@Eddie might have more specific information in this case, and I’d curious his take.

As for me, I will attempt an honest defense of them in a moment. I am not actually convinced that this is dishonesty. I think it something else.

(Peaceful Science) #9

This is my best honest attempt to defend the DI. I hope that they would agree with most or all of what I write.

First off, I think it is important to recognize that ENV is not run by scientists. John West is a political scientist, David Klinghoffer is a journalist I think, and Casey Luskin (who is no longer there) is a lawyer. I do not think that these guys are ever intentionally lying. Much more frequently they are just calling it like they see it, but they have such a different view of science than us, that it might seem like “confabulation.” I think the reality is different. They just see the world differently than us.

I think Ann Gauger fits in a different category. I think she is a genuinely honest person that is earnestly doing science as she sees fit. Moreover, she is actually a scientist, and has born MORE than her fair share of abuse for her efforts. Her, in particular, I have no interest in attacking. The only reason she was sucked into this is because she decided to dispute VJ Torley (a philosopher) on the science, and I did not want to leave VJ hanging.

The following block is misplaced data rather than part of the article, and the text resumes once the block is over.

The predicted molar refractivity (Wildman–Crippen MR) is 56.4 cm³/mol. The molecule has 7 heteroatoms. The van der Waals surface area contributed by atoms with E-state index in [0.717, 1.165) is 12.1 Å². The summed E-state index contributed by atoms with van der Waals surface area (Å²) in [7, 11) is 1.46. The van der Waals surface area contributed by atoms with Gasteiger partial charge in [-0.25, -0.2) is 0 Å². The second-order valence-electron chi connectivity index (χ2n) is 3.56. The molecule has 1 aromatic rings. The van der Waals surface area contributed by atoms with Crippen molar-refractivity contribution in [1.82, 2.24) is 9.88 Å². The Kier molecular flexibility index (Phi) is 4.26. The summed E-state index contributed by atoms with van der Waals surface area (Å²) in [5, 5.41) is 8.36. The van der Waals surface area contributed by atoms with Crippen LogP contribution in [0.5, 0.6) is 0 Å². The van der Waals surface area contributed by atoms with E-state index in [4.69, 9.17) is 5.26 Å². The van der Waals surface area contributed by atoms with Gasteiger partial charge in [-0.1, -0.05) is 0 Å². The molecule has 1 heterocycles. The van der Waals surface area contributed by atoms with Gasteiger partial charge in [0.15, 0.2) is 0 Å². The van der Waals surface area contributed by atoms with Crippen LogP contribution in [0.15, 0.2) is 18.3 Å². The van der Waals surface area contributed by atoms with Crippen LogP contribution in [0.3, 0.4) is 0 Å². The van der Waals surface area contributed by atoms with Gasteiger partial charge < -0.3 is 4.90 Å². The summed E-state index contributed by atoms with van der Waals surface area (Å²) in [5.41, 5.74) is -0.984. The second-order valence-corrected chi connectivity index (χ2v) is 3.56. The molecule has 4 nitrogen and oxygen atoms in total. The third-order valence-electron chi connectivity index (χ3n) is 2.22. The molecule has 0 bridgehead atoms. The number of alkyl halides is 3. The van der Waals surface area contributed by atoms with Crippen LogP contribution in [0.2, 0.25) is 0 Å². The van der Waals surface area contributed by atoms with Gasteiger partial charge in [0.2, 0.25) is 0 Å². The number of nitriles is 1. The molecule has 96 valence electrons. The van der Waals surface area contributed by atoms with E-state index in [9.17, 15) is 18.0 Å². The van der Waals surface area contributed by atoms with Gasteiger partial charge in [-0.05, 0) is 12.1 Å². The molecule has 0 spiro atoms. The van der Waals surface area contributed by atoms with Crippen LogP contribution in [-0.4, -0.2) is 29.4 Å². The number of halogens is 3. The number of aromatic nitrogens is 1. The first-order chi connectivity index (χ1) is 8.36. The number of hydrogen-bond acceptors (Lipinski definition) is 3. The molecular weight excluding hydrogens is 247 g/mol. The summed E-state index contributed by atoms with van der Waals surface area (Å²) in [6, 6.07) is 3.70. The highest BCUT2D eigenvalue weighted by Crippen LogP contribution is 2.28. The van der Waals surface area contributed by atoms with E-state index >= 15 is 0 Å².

One of the more revealing parts of the dialogue is how the VTG1 match to humans was handled. In Ann’s defense, the paper was not clear about the totality of data behind the pseudogene match, and it did not report the significance (which was about 10^-70). This argument started out with people arguing about “what other people said about the data,” so this was the significance of the match was initially in dispute. The data however entirely resolved that question, and Ann did eventually stop arguing that it wasn’t significant (though I think she stopped short of admitting she was wrong).